Source: p 195, Understanding Syntax (4 ed, 2014) by Prof. Maggie Tallerman PhD in Linguistics (U. Hull)

ERGATIVE is the case of A – the subject of transitive verbs. ABSOLUTIVE is the case of both S and O, the subject of intransitive verbs and the object of transitive verbs.

I understand the definitions above, but what motivated linguists to choose these terms to describe the above cases for this Morphosyntactic Alignment? I am conjecturing the word choice not to be random, and know that 'ergative' originates from Greek and 'absolutive' from the Latin absolvere.


1 Answer 1


As stated in the Intro Syntax textbook, the statement is biased; or, if you prefer, it's a category error.

In a case system that uses Ergative and Absolutive case names, there is no such thing as a "subject" or "object". It's precisely equivalent to the statement

  • OBJECT is the case of A – the absolutive of transitive verbs. SUBJECT is the case of both A and E, the absolutive of intransitive verbs and the ergative of transitive verbs.

In other words, ergative/absolutive systems don't normally have a category "subject", just as
nominative/accusative systems don't normally have a useful category "absolutive". Every clause has a subject in one system, and every clause has an absolutive in the other; and in both systems there are specialized cases that occur only with transitive verbs.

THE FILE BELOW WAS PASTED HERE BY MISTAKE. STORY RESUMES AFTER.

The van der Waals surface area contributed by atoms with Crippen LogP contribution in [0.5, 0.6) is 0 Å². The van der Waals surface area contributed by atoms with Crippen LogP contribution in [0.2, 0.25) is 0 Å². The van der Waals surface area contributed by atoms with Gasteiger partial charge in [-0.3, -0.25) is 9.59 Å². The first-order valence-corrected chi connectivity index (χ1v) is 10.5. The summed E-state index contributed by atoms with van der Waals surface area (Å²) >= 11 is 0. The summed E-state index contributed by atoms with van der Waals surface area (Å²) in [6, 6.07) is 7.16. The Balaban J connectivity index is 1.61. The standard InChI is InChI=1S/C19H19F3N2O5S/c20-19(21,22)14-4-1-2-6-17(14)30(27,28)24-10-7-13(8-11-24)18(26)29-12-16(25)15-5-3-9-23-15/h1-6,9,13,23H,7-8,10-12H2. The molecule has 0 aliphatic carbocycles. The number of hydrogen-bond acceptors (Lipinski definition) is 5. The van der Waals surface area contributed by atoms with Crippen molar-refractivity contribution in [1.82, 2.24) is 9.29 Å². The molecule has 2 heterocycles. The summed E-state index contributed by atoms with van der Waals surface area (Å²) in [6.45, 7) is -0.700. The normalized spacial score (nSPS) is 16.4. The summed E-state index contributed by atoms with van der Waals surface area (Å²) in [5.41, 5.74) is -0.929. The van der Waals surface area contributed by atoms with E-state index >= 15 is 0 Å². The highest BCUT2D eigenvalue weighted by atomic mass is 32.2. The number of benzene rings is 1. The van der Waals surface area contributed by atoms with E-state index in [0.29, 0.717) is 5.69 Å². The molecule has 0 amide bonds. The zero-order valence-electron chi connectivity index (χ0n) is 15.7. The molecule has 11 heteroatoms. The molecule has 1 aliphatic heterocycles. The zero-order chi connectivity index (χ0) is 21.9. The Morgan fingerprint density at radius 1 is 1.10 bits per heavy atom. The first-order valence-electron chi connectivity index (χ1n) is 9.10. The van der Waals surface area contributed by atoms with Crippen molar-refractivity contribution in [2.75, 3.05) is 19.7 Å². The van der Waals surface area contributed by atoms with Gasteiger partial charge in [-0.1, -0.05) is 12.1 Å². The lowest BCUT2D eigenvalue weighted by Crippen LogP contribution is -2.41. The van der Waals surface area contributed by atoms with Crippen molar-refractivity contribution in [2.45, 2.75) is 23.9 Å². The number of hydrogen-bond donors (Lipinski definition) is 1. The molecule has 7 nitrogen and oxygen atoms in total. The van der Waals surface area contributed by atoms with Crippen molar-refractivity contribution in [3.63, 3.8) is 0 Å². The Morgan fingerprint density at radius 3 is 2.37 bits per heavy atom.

As for the etymologies, ergative comes from the same Greek root as energy; with transitive verbs, the ergative is normally the agent (prototypically human), and in many languages this is generalized to a mark of agency or volitionality with various verb classes and constructions.

Absolutive, on the other hand, is a generalized replacement for many other earlier names, including nominative, for the most common, default case in an ergative/absolutive system, which, besides being theoretically "the unmarked case", is often actually unmarked. Some preferred nominative because in split-ergative systems like most Pama-Nyungan languages, where the nouns use an ergative/absolutive system while the pronouns use a nominative/accusative one, the same morpheme often shows up as both absolutive with nouns and nominative with pronouns.

  • +1. Thank you. 1. To which book do you refer with the Intro Ling textbook? The one stated in my OP? 2. Will you please explain why absolutive was chosen a generalized replacement for many other earlier names? What is absolutive about this case? In what meaning is this case absolutive? Does its etymology connect with its meaning here?
    – user5306
    Apr 3, 2016 at 16:30
  • Would you please respond in your answer, which is easier to read than comments?
    – user5306
    Apr 3, 2016 at 16:30
  • You say subject' and object' have no meaning in an ergative system, then you proceed to say what they mean in such a system. If they don't mean anything, how can you tell us what they mean? This is puzzling.
    – Greg Lee
    Apr 3, 2016 at 17:03
  • Sorry; I didn't recheck the title. It sounded like an intro ling book. Greg, I meant that the sentence quoted and the one I matched with it are equally category mistakes. Neither is particularly helpful in understanding how an ergative system works.
    – jlawler
    Apr 3, 2016 at 18:00

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